New York In Limbo Over Tests in Evaluations
Last year, New York won a $700 million grant in the federal Race to the Top competition partly by securing an agreement with the state teachers' union on the format for teacher evaluations (20 percent state tests, 20 percent locally developed measures, and 60 percent observations or other subjective measures).
Now that it's come down to deciding what those measures are actually supposed to look like, some of that collaboration has hit the bricks.
The state Regents' board was supposed to put out regulations guiding this process, but its initial batch was rejected by Gov. Andrew Cuomo. That move was supported by the state's Democrats for Education Reform chapter, which had called the initial recommendations "squishy" and lobbied for stricter ones.
Gov. Cuomo made recommendations for a second go-around of the regulations, most of which were codified by the Regents. Under this version, the state will permit local districts to use the state tests as a local measure, which means that state standardized tests could make up to 40 percent of the evaluation.
(The Regents' vote was not a unanimous one, and the outliers referenced a letter sent by test experts urging the state not to write regulations that would put too much weight on the state tests.)
The New York State Union of Teachers is furious about the move, and has formally ending its collaborative relationship with the state education department. It's also threatened to sue over the process. And it also holds what may be a bit of a trump card: collective bargaining.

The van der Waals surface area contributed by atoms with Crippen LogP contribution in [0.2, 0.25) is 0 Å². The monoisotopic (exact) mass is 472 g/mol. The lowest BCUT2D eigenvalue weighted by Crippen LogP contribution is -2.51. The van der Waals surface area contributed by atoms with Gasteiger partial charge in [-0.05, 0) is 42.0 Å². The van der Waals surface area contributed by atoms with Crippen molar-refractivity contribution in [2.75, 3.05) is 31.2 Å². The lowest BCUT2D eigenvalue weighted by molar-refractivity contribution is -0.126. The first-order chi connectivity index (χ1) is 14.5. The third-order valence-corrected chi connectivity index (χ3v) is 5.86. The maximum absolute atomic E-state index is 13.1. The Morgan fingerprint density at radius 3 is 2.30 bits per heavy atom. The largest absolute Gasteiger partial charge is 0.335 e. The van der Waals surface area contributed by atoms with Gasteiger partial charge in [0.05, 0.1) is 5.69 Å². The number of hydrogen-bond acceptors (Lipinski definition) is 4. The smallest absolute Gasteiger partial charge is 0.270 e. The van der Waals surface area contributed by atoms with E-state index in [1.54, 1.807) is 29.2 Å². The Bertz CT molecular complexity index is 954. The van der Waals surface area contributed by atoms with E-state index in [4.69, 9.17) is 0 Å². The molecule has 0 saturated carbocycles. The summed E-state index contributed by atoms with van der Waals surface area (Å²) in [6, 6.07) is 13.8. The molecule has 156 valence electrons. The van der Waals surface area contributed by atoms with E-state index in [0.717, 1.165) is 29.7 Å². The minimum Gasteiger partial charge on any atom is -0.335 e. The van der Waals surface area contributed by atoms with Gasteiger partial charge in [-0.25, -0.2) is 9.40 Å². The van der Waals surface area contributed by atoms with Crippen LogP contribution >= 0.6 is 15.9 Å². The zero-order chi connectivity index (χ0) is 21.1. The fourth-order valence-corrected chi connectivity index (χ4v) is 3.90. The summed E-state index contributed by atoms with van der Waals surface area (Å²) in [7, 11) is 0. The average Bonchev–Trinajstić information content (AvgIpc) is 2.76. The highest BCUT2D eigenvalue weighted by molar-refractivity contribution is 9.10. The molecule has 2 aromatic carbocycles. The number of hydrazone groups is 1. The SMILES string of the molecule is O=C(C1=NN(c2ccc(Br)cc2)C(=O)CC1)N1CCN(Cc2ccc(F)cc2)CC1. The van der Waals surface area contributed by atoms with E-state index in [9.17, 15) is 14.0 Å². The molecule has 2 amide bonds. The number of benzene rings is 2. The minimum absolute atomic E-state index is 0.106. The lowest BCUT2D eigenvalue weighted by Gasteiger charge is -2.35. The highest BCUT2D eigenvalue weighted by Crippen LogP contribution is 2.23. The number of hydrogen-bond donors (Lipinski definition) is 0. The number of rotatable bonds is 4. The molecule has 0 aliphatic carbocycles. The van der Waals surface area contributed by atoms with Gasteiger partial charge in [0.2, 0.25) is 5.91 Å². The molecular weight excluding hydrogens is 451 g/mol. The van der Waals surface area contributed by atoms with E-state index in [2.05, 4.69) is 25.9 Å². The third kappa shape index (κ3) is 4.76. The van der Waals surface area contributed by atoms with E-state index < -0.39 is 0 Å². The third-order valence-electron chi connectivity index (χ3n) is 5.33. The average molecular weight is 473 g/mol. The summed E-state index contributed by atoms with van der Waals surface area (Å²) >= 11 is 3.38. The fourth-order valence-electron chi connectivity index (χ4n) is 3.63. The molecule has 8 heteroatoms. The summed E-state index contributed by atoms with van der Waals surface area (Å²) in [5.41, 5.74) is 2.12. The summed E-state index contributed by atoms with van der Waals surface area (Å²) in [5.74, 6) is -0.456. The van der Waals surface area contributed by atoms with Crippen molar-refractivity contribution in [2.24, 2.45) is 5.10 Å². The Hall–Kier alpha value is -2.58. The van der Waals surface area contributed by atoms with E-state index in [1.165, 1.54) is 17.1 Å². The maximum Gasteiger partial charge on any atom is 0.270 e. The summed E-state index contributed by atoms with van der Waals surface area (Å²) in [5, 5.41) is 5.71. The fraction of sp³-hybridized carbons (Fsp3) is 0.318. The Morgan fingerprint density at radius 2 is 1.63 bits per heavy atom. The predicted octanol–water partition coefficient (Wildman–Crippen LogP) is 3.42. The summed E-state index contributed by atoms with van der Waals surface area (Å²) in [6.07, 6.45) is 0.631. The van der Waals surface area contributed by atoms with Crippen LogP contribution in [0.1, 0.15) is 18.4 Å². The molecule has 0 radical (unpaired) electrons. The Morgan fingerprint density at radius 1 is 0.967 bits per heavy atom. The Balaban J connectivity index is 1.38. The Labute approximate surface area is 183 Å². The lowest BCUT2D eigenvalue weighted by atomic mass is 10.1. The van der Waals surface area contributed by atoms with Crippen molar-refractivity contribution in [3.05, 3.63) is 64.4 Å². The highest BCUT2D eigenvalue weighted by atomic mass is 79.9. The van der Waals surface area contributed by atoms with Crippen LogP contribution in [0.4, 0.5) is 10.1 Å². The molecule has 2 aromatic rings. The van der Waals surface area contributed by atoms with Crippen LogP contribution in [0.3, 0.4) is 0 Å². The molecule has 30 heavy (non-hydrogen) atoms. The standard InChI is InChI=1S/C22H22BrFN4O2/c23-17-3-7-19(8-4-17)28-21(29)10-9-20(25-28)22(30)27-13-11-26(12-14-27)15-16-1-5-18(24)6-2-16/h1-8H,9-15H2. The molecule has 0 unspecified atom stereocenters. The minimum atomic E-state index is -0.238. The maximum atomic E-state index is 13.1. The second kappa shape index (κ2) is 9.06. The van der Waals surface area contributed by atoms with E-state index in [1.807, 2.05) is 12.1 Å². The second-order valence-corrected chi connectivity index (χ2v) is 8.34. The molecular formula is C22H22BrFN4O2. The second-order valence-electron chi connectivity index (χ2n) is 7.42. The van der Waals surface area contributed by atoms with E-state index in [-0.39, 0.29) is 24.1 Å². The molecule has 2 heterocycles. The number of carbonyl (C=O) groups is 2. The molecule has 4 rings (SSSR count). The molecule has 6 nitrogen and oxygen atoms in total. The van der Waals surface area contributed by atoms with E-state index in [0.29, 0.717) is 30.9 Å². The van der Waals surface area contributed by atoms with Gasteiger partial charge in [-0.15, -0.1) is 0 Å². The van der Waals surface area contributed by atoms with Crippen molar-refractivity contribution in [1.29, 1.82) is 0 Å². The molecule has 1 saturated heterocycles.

State law requires most aspects of evaluation to be bargained, and so presumably, local affiliates can simply refuse to codify evaluation plans they don't like. NYSUT president Richard Iannuzzi said as much in the union's internal newspaper: "We will use the collective-bargaining process to stand up against what would be a flawed overreliance on standardized tests."
The state/local test tension here has been long in coming. Although this is somewhat of a simplification, the general rule of thumb is that standardized tests allow for more reliable and comparable information than do measures that are district- or classroom-based, but are less closely tied to curricula and measure a somewhat narrow skill set.
There have been tensions over this quandary before. Nebraska had a longstanding feud with the federal Education Department, which didn't like the local tests the state was using to meet the No Child Left Behind law's annual-assessment requirements.
In New York City, officials want to have it both ways: The city wants to develop performance-based tasks to play into teacher evaluations, as The New York Times recently reported. But the United Federation of Teachers there says it hasn't been consulted on such measures.
What does all this mean? Unclear that this point, but generally speaking, districts that don't manage to get this crucial piece of their Race to the Top plans in place could jeopardize their cut of the funding, which would be redistributed elsewhere.
A dangerous game of chicken is emerging all over New York. Stay tuned for the fallout.